What you NEED and what you DON’T NEED when port forwarding and addressing relayed Helium hotspots

Many people getting into Helium are coming from all walks of life. Some have technical backgrounds and all of this is a walk in the park, and others are brand new and are needing to come to grips with relatively technical networking concepts for the first time.

This post is for the latter group of people, who in my experience easily get hung up on terms thinking they must have something when they don’t. Here are some tips to address and hopefully explain some of that. I’ll just say one thing from the outset: YOU MOST LIKELY DO NOT NEED A STATIC IP FROM YOUR ISP unless you fall into one of the situations described below. I needed to get that off my chest – seems to be a common hang up.

Before proceeding, also please read my earlier posts and watch the video on Port Forwarding.

If you’re NOT relayed – don’t read any further. You’re golden.

If you ARE relayed here is what you need:

On your home network (all configurable in your router):

  • Your hotspot/miner needs to have a fixed/static IP address on YOUR HOME NETWORK. This is so the port forwarding can always find the device on your network to forward the Helium traffic to
  • Your router need to have Port forwarding enabled to forward port 44158 via TCP to the fixed address you have set for your miner/hotspot above
  • You don’t want to have a router behind another router unless the first router is bridged. This creates a Double-NATted connection which is problematic for Helium and many other services. If you’ve never setup a bridged connection (which essentially converts a combined modem/router into just a modem) get some help from a network savvy friend

On the ISP side of things:

Most of the dramas here relate to CG-NAT connection. You don’t want to be on a CG-NAT connection. We’re running out of IPv4 IP addresses and most ISPs and very commonly 4G providers use CG-NAT to create a large private network sharing a handful of public IP addresses The easiest way to test this is to see what kind of IP address your router is given on the WAN/Internet side of the router. If it is an IP address in a range reserved for private networks you are on a CG-NAT connection and Helium miners are going to struggle unless you fix it. Alternatively, compare the IP address your router reports you have for your WAN with what a service like canyouseeme.org reports – if they are different, you probably have CG-NAT.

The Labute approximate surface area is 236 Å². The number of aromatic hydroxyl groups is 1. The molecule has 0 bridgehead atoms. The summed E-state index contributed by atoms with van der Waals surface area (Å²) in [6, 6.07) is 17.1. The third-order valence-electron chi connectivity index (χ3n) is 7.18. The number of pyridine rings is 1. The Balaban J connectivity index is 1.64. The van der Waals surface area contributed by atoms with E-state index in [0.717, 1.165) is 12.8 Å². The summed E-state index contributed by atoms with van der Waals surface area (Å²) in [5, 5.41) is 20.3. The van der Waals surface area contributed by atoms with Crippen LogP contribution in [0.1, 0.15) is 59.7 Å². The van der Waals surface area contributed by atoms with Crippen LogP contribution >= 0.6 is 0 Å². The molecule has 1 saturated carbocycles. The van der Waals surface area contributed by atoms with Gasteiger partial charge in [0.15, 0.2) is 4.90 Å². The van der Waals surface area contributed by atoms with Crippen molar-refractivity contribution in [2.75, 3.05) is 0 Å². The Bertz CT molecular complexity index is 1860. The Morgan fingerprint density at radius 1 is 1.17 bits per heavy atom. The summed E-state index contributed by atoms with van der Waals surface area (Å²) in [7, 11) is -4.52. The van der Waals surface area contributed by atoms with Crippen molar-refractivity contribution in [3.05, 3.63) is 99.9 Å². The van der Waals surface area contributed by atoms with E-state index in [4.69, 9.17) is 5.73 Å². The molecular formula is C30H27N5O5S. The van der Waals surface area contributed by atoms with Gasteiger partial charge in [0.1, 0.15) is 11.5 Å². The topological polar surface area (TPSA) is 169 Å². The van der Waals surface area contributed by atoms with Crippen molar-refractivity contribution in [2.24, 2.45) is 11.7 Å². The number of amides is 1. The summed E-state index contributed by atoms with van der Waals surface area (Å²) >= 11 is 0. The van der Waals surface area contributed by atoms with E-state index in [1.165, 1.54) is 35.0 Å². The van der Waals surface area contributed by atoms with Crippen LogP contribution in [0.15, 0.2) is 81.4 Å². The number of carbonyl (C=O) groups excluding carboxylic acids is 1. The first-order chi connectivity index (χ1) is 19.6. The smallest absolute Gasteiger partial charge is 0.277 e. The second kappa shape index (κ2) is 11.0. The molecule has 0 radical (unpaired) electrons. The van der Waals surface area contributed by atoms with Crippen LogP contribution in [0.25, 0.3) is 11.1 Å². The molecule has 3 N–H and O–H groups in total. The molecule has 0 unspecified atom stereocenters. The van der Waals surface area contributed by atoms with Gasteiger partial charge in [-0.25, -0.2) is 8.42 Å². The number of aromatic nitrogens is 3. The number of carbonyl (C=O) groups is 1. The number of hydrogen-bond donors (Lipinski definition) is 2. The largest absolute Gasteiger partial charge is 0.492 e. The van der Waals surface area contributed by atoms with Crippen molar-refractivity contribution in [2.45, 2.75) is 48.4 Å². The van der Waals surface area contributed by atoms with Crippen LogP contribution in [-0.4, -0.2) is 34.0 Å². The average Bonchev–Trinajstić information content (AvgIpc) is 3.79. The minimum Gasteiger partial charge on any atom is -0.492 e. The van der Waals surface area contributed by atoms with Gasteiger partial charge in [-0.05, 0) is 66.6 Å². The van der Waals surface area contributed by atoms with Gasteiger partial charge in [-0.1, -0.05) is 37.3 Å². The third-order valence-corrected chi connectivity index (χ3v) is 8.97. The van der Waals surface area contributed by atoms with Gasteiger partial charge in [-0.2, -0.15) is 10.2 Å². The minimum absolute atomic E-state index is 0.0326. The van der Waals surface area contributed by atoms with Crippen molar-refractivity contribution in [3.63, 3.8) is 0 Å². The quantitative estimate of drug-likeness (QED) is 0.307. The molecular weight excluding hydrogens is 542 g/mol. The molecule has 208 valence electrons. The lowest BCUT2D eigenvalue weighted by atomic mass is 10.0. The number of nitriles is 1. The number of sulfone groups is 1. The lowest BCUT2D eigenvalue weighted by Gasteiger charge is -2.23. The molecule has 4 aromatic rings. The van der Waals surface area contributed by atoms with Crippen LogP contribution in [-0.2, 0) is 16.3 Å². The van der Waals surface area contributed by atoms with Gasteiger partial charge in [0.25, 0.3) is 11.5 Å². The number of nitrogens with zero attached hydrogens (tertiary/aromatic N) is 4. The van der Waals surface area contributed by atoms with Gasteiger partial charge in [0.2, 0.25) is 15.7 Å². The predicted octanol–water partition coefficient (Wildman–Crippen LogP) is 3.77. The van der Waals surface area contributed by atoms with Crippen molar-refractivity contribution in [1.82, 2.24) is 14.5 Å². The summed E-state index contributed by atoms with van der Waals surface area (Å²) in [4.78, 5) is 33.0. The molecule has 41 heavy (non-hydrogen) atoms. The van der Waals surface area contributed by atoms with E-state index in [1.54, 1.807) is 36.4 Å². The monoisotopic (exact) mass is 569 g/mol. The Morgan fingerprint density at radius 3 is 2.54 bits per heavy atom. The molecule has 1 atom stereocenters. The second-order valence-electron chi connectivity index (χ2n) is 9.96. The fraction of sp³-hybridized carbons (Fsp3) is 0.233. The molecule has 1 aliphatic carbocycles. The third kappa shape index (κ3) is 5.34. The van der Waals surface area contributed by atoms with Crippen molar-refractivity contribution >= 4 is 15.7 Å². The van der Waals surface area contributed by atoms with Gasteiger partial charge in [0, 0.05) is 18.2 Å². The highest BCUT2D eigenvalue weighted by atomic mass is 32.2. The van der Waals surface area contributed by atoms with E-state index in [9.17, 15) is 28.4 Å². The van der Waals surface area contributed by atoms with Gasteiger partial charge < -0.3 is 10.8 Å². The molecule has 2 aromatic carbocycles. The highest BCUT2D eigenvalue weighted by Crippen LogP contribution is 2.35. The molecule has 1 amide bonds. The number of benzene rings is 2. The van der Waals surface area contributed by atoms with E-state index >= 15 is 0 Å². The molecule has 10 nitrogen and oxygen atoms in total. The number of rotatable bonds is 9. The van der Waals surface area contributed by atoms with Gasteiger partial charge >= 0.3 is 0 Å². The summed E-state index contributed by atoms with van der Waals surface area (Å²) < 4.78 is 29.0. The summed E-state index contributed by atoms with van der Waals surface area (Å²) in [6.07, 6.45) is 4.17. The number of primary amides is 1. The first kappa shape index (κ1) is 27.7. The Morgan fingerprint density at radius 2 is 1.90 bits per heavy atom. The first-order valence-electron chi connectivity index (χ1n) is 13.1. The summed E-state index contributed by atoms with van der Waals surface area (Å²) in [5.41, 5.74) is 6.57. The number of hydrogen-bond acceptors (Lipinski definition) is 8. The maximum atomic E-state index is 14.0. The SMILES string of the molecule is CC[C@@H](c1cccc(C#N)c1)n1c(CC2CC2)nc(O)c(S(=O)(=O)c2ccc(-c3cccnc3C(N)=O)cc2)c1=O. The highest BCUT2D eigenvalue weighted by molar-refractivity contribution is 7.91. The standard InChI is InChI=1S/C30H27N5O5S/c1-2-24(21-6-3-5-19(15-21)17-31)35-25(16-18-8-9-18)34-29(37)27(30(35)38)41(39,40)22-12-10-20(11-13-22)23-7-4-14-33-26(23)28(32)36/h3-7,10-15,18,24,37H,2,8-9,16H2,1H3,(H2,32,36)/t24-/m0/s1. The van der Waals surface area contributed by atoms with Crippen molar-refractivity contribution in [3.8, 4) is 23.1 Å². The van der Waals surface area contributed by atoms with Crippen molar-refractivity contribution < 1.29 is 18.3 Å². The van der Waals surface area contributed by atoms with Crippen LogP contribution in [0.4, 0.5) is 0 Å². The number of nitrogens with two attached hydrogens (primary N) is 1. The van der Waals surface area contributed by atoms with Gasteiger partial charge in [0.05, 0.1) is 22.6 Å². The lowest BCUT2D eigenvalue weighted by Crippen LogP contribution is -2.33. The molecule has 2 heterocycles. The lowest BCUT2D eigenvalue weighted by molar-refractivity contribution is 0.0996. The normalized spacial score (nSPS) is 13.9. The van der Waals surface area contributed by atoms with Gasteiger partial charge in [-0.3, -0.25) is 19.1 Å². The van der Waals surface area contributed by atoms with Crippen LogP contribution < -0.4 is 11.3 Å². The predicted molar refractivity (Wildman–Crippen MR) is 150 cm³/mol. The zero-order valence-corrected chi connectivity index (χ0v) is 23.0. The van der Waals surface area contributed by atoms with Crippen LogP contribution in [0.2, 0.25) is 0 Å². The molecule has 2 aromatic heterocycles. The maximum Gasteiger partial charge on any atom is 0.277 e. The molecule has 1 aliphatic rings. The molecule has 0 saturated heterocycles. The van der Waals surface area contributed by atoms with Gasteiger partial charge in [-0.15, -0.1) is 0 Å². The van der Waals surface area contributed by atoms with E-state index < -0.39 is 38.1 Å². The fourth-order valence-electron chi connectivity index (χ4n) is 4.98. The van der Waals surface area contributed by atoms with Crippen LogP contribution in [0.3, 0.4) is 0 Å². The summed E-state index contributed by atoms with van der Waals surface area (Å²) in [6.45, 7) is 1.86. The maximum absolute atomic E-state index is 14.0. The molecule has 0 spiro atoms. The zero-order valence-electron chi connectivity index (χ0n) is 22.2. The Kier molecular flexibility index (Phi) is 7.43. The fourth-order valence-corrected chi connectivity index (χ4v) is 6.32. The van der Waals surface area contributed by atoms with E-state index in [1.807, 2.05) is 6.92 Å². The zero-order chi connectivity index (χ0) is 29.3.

If you find you ARE on a CG-NAT connection, you want to do one of three things:

  1. Opt out of CG-NAT – contact your ISP and ask to opt-out of CG-NAT. This will have the effect of getting a proper public IP address. Some ISPs will gladly do this at no cost.
  2. If that doesn’t work, see if you can get a static IP address from your ISP for your router. There is usually a charge for this – typically ~$5 or so per month. This too will have the effect of removing yourself from CG-NAT and onto a proper public IP address
  3. Failing all that you may need to go down the VPN path to tunnel your way through CG-NAT to a VPN server with a public IP address this involves configuration of your router. This is not that simple, so let’s save THAT for another post on another day, or reach out to your network-savvy tech friends.

…and finally, if all THAT fails the last resort is… (Thanks, Ian! 😉 )

4. Change your ISP to one which DOESN’T use CG-NAT in the first place!

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If you find this content informative, or if it has helped you out in some way, here’s my Helium wallet address.  A coffee, a beer or a little bit of HNT to offset some of the operating costs is always appreciated! Thanks.